Nuñez, R. (2019). College Media in the Classroom: An Innovative Approach to College

Preparation. The Clearing House: A Journal of Educational Strategies, Issues and Ideas, 92(4-5), 143-148.

Marquis, E., Johnstone, K., & Puri, V. (2020). Just entertainment? Student and faculty

responses to the pedagogy of media representations of higher education. Pedagogy, Culture & Society, 28(1), 59-76.


Park, C. S., & Kaye, B. K. (2020). What’s This? Incidental Exposure to News on Social Media,

News-Finds-Me Perception, News Efficacy, and News Consumption. Mass Communication and Society, 23(2), 157-180.

Registration and Fees

Chicago School Faculty, Students, and Alumni: Free (Chicago School email required for free registration)

Community Members: $20.00

Potential Students Only (*No CEUs Provided*)

All funds raised through this workshop will benefit The Chicago School of Professional Psychology’s Washington DC Campus Counseling Department Scholarship Program.

Refund Policy: 100% of tuition is refundable up to 48 hours before the program. Within 48 hours of the program, tuition is nonrefundable.

Continuing Education

Target Audience: Professionals from all mental health disciplines and graduate students from all mental health disciplines.

Psychologists. The Chicago School of Professional Psychology is committed to accessibility and non-discrimination in its continuing education activities. The Chicago School of Professional Psychology is also committed to conducting all activities in conformity with the American Psychological Association’s Ethical Principles for Psychologists. Participants are asked to be aware of the need for privacy and confidentiality throughout the program. If program content becomes stressful, participants are encouraged to process these feelings during discussion periods. If participants have special needs, we will attempt to accommodate them. Please address questions, concerns and any complaints to Danielle Bohrer at 312-467-2364. There is no commercial support for this program nor are there any relationships between the CE Sponsor, presenting organization, presenter, program content, research, grants, or other funding that could reasonably be construed as conflicts of interest.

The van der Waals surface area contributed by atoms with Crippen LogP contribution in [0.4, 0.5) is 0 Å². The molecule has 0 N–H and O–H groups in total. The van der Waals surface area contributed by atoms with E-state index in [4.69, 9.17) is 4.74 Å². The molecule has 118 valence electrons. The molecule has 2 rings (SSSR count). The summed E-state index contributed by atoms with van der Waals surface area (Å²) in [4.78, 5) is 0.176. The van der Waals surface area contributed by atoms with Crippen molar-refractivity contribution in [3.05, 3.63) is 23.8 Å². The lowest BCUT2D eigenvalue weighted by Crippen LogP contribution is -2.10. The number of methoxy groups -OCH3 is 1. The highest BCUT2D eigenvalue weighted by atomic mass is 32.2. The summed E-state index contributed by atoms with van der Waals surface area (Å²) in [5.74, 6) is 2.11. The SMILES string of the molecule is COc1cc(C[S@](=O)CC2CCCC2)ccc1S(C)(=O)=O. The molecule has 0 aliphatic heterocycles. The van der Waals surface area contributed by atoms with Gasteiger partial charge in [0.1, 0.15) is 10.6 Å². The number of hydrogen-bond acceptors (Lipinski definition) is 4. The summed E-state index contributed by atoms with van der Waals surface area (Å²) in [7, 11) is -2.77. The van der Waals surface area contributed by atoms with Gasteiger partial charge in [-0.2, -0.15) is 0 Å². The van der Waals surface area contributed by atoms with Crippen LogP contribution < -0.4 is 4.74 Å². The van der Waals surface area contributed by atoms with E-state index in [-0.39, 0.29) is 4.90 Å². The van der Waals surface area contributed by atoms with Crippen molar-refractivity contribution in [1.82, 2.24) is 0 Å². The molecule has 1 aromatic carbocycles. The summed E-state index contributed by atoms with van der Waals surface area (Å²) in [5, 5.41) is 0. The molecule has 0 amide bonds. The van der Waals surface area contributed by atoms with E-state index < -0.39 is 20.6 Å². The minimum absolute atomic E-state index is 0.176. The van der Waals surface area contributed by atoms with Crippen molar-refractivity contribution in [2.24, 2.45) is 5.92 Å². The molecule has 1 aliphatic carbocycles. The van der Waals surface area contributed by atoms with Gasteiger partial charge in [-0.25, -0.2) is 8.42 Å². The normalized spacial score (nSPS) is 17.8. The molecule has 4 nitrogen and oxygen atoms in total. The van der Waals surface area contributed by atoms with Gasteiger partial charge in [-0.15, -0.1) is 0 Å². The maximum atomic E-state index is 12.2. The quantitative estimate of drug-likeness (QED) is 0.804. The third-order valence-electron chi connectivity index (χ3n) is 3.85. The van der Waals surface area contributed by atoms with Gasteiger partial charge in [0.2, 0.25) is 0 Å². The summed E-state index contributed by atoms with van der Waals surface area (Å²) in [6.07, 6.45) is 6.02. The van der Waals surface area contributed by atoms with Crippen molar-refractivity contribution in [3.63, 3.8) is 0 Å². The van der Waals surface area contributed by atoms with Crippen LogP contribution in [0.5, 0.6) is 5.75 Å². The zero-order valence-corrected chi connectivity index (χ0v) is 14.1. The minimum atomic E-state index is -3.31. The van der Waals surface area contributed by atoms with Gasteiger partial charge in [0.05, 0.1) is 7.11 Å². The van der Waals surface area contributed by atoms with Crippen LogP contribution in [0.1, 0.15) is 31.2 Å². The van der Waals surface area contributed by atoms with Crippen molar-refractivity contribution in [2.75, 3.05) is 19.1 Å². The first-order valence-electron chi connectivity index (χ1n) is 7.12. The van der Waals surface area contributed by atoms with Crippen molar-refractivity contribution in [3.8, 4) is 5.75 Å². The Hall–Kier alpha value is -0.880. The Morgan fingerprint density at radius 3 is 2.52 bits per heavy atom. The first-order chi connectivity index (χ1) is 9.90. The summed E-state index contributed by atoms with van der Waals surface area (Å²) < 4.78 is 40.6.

MFTs, LPCCs, and LCSWs. Course meets the qualifications for continuing education credit for MFTs, LPCCs, and/or LCSWs as required by the California Board of Behavioral Sciences. If you are licensed outside of California please check with your local licensing agency to determine if they will accept these CEUs. The Chicago School of Professional Psychology is approved by the California Board of Behavioral Sciences (BBS) to offer continuing education programming for MFTs, LPCCs, LEPs, and/or LCSWs. The Chicago School of Professional Psychology is an accredited or approved postsecondary institution that meets the requirements set forth in Sections 4980.54(f)(1), 4989.34, 4996.22(d)(1), or 4999.76(d) of the Code.

Participation Certificate. The Chicago School of Professional Psychology is able to provide students and other participants who simply wish to have documentation of their attendance at the program a participation certificate.

Non Psychologists. Most licensing boards accept Continuing Education Credits sponsored by the American Psychological Association but non-psychologists are recommended to consult with their specific state-licensing board to ensure that APA-sponsored CE is acceptable.

Participants must attend 100% of the program, and pass a brief comprehension quiz, in order to obtain a Certificate of Attendance.

The Chicago School of Professional Psychology is approved by the American Psychological Association to sponsor continuing education for psychologists. The Chicago School of Professional Psychology, Washington DC Campus has been approved by NBCC as an Approved Continuing Education Provider, ACEP No. 3061. The Chicago School of Professional Psychology maintains responsibility for this program and its content.


June 3, 2021
4:00 pm - 5:30 pm CDT
Event Category:


TCSPP – DC Campus